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What Is the Importance of Danforth in the Crucible and How Does Miller Present Him

  • Date Submitted: 03/09/2014 09:27 AM
  • Flesch-Kincaid Score: 58.8 
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What is the importance of Danforth in the play and how does Miller present him? – Timed conditions: 45 minutes – took 50 minutes
Danforth becomes a major character in the play even though we do not meet him until Act three, which is the pinnacle of the play. Miller uses Danforth to symbolise the blackness and corruption of this perverse justice system in Salem, which seems only to destroy innocent people in the name of God. This is a technique Miller uses so that his audience can create parallels to other groups, who have committed massacres and torture in the name of religion or politics. Here he aims to make parallels with McCarthyism and HUAC. During the McCarthyism era many were “blacklisted”, meaning they were unable to find work for many years, in other cases people were jailed. Similar to Danforth’s creating of fear in Salem HUAC created an atmosphere of terror too. Also Danforth parallels HUAC’s behaviour in which the narrow-mindedness and zeal of the government authority meant that the rights of individual people were ignored. Danforth is also demonstrative of real evil within the play as even though he realises the court is standing on a pillar of lies his determination to preserve their idea of justice is too powerful.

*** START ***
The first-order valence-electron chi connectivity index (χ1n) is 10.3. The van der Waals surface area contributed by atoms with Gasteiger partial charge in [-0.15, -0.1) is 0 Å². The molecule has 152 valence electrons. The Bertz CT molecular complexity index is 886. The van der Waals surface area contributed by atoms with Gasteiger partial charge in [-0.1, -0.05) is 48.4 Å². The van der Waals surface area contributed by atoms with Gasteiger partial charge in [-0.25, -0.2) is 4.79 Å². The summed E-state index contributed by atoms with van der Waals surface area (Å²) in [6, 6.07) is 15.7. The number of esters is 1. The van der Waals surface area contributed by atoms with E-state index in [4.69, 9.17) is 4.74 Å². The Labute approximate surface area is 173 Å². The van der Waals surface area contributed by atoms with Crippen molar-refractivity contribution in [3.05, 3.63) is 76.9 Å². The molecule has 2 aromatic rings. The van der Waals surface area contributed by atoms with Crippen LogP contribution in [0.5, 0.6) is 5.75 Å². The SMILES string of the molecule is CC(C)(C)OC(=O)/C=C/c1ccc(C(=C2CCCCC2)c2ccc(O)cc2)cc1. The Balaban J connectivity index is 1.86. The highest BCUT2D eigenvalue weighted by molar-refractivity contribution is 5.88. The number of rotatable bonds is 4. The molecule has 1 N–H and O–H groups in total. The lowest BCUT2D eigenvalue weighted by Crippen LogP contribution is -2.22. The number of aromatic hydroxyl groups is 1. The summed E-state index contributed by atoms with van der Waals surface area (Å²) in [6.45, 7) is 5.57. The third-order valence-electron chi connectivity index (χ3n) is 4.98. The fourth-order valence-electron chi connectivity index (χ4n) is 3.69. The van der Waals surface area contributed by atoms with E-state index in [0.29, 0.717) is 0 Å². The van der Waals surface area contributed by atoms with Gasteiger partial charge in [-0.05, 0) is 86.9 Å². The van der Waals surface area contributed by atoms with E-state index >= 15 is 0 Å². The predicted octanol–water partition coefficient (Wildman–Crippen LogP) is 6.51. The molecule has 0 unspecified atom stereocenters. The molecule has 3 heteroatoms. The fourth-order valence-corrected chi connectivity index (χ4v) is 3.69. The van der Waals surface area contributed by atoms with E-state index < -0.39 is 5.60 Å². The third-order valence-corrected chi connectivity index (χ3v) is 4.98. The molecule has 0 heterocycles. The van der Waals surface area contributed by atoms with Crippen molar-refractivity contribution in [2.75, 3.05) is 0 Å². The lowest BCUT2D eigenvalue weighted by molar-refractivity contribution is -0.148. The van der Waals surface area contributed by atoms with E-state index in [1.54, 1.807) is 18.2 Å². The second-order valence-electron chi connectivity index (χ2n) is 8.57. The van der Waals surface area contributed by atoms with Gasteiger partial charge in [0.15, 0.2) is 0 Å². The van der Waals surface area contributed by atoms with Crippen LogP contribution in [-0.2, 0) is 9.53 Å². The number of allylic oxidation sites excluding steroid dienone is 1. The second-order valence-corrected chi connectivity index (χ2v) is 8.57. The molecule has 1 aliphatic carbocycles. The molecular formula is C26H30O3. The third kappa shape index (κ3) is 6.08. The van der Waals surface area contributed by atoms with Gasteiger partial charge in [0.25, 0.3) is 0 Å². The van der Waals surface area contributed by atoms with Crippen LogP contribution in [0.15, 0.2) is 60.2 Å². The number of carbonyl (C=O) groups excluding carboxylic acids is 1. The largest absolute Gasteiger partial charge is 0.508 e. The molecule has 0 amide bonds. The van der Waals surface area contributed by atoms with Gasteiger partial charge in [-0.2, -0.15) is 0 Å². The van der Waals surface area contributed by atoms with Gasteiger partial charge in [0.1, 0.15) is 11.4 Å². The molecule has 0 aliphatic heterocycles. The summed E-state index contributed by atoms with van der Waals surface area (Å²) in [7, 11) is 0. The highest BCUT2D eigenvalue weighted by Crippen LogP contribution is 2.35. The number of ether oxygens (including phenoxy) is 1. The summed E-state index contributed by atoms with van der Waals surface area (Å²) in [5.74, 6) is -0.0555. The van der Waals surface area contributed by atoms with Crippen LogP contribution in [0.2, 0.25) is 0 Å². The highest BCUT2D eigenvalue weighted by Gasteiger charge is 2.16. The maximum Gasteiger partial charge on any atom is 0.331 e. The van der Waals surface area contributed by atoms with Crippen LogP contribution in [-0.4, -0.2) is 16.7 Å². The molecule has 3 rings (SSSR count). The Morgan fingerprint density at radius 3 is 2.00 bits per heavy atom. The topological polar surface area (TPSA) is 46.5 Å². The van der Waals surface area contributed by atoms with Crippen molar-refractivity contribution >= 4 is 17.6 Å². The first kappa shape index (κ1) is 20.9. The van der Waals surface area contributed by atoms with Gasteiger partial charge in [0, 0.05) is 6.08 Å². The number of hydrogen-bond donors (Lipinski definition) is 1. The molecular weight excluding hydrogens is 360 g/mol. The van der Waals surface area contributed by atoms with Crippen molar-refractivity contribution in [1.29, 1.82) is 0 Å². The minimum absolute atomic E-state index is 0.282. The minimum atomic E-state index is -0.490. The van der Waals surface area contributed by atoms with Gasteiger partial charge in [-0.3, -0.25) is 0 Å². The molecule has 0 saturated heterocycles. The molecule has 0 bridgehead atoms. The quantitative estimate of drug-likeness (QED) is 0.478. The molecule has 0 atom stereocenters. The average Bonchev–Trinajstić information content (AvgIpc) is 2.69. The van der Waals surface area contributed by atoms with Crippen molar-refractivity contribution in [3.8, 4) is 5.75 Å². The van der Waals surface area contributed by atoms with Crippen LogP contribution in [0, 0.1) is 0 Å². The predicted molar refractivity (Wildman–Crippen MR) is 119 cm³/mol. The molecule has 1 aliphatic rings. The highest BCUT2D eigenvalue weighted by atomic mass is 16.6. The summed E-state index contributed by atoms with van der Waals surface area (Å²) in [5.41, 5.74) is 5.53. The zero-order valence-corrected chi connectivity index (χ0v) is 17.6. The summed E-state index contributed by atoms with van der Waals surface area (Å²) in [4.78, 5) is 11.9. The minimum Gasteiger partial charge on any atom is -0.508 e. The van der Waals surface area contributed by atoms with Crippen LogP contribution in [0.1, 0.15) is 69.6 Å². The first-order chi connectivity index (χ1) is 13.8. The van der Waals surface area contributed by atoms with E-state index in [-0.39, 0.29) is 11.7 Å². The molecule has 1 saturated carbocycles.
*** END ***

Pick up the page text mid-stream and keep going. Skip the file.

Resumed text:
Right from the entrance of Danforth in Act three Miller creates an instant sense of power and authority around him: “On his appearance, silence falls… exact loyalty to his position and cause.”   The mere fact that everybody instantly falls silent without a word being spoken by Danforth emphasises the power he exudes and the worth of his authority. The adjective “exact” highlights that in his view the job he has allows no margin for error; he is clearly devoted to destroying any hint of the devil he may see. However because he is so stubborn and convinced of his own authority; he will not have it questioned. He takes great pride in his name and reputation, pride being the deadliest sin.) This is clearly shown by Miller when Francis tells...

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